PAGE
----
Soft at the top but RB class has depth Editor Vic Ketchman comments on the running back crop in this editorial on the 2011 NFL draft.


Consensus opinion is that this is a good draft if you want a good running back, but it's a bad draft if you want a great running back.

Alabama Heisman Trophy winner Mark Ingram heads a class of backs that might only produce one pick in the first round. Some draftniks wonder if even Ingram fits in the first round.

A logjam of running back prospects will present themselves in round two. Those prospects will include Kendall Hunter of Oklahoma State, Mikel Leshoure of Illinois, Jordan Todman of UConn, Roy Helu of Nebraska, Daniel Thomas of Kansas State, DeMarco Murray of Oklahoma, Ryan Williams of Virginia Tech, Derrick Locke of Kentucky and Shane Vereen of Cal.

In other words, it may be awhile before a back comes off the board, but once they start to fall, they'll fall fast and furiously. The Packers, of course, pick last in the first round, which is just about where this year's crop of running backs begins to take shape.

Ingram and Leshoure are pounders. Hunter is a creative runner and a top-flight pass-catcher. He would fit nicely in a high-tech offense.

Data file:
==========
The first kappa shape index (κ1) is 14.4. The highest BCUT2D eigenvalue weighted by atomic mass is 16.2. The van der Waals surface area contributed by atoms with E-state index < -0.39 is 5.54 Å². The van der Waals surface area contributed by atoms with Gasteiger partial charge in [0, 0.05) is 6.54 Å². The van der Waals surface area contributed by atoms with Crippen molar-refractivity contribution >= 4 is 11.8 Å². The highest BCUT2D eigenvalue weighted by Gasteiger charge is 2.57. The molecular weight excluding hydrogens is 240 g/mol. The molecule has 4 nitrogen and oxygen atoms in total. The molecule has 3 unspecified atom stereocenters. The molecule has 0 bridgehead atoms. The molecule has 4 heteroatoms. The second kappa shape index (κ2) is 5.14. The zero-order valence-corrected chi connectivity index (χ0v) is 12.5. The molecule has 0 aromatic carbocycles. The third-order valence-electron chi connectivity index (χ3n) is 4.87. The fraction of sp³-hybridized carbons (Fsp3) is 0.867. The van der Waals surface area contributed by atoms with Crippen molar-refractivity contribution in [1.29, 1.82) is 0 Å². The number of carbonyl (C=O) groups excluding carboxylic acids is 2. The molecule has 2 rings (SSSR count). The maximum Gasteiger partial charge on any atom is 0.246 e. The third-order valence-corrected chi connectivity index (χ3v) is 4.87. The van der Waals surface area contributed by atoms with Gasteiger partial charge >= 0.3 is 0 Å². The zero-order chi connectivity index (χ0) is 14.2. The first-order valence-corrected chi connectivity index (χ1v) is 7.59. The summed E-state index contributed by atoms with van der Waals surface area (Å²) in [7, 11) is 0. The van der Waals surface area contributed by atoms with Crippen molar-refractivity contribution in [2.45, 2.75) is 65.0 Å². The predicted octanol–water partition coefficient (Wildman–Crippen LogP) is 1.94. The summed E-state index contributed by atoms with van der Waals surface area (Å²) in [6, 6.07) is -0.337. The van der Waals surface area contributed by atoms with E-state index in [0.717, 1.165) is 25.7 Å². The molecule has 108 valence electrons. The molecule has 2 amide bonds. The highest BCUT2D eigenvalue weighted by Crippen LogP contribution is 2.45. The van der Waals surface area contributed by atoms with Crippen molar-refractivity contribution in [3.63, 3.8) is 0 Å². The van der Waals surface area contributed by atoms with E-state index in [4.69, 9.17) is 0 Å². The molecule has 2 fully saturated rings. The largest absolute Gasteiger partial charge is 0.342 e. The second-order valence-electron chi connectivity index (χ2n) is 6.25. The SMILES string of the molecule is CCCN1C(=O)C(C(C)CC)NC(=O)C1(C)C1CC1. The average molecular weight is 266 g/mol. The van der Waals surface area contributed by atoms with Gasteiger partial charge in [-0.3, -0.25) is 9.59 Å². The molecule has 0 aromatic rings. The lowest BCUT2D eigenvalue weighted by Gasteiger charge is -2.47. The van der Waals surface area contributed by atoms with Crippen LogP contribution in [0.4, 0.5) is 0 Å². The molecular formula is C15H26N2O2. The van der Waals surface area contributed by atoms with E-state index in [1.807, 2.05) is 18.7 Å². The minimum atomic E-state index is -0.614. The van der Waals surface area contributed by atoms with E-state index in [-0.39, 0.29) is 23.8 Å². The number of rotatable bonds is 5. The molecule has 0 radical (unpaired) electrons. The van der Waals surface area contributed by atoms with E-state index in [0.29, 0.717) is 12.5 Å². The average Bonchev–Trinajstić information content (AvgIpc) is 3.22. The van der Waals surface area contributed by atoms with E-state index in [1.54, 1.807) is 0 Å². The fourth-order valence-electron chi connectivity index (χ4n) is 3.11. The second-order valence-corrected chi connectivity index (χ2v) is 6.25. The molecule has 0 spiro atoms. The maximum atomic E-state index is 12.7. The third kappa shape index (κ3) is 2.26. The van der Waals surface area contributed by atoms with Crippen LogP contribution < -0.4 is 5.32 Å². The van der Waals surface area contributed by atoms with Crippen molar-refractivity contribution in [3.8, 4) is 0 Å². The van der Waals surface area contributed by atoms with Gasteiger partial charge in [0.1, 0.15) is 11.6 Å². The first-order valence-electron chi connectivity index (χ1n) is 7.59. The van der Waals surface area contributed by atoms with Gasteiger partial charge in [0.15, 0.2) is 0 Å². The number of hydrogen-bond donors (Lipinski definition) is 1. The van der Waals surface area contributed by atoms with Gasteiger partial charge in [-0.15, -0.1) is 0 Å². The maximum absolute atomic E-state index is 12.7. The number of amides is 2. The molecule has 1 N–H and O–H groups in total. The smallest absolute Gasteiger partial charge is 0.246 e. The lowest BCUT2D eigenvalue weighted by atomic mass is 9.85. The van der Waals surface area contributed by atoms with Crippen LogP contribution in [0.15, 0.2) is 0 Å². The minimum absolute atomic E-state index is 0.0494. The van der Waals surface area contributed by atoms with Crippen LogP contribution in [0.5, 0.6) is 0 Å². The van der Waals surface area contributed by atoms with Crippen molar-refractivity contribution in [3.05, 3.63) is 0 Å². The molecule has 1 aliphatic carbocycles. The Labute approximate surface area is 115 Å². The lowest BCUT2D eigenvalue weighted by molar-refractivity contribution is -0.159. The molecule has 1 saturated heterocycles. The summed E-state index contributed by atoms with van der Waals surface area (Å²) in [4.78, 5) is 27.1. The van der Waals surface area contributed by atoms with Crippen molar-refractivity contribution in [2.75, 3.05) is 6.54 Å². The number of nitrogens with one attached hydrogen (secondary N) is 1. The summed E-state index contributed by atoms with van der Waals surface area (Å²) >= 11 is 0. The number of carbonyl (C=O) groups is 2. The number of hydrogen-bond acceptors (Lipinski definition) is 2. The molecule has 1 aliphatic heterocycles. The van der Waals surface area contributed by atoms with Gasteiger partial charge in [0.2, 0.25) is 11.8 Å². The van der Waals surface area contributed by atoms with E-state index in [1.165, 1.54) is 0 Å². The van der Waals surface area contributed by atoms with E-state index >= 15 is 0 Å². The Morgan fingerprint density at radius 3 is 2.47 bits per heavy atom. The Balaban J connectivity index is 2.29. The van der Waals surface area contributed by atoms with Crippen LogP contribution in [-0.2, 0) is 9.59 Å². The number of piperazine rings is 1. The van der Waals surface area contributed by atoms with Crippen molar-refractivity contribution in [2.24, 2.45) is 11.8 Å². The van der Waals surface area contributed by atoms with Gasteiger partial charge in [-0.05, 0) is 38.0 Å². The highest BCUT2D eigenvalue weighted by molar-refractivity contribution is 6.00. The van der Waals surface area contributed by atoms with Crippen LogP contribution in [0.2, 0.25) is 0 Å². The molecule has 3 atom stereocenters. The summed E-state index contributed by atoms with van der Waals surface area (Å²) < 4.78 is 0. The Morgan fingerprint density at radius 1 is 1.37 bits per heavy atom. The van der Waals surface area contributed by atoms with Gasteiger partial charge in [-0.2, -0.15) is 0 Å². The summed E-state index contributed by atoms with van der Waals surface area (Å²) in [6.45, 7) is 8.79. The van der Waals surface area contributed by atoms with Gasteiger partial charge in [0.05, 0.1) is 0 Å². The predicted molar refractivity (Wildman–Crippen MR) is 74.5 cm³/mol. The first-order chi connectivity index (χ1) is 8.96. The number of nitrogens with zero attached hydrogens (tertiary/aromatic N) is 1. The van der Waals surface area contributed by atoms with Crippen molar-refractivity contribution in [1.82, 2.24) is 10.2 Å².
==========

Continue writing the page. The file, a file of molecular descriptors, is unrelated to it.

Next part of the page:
Todman is considered a better pure runner than his predecessor at UConn, Donald Brown, a first-round pick of the Colts two years ago.

Want some explosiveness? Pick Murray, a top pass-catcher who can take it to the house.

Seeking upside? Pick Williams, who had a huge season in 2009 but battled injuries last year. He could be a steal.

How about a guy with some return ability? Locke is your guy; he's been compared to Dexter McCluster.

Evan Royster set records at Penn State and he's a good pass-catcher, but a lack of pop and speed make him a late-rounds prospect.

Wisconsin's John Clay is big and powerful. What might he accomplish if he stays healthy?

Noel Devine was a playmaker and game-changer at West Virginia. He's quick and gets lost behind big blockers. In the open field, he's a magician, but size concerns make him a late-round prospect. Some creative offensive coordinator will find a way to use him.

Then there's Dion Lewis of Pitt, who had a huge freshman season in 2009 that made him a Heisman favorite heading into last season, but then came injuries and Lewis' performance fell off behind a rebuilt offensive line. He had a good workout at the combine and buffed up his 40 time in his pro day. Worth a late-round pick?

There are no Adrian Petersons in this year's crop of running backs, but there are intriguing prospects in nearly every round except, possibly, the first. If you're looking for a bargain, this might be a good year to find one.

Vic Ketchman is a veteran of 39 NFL seasons and has covered the Steelers and Jaguars prior to coming to Green Bay.

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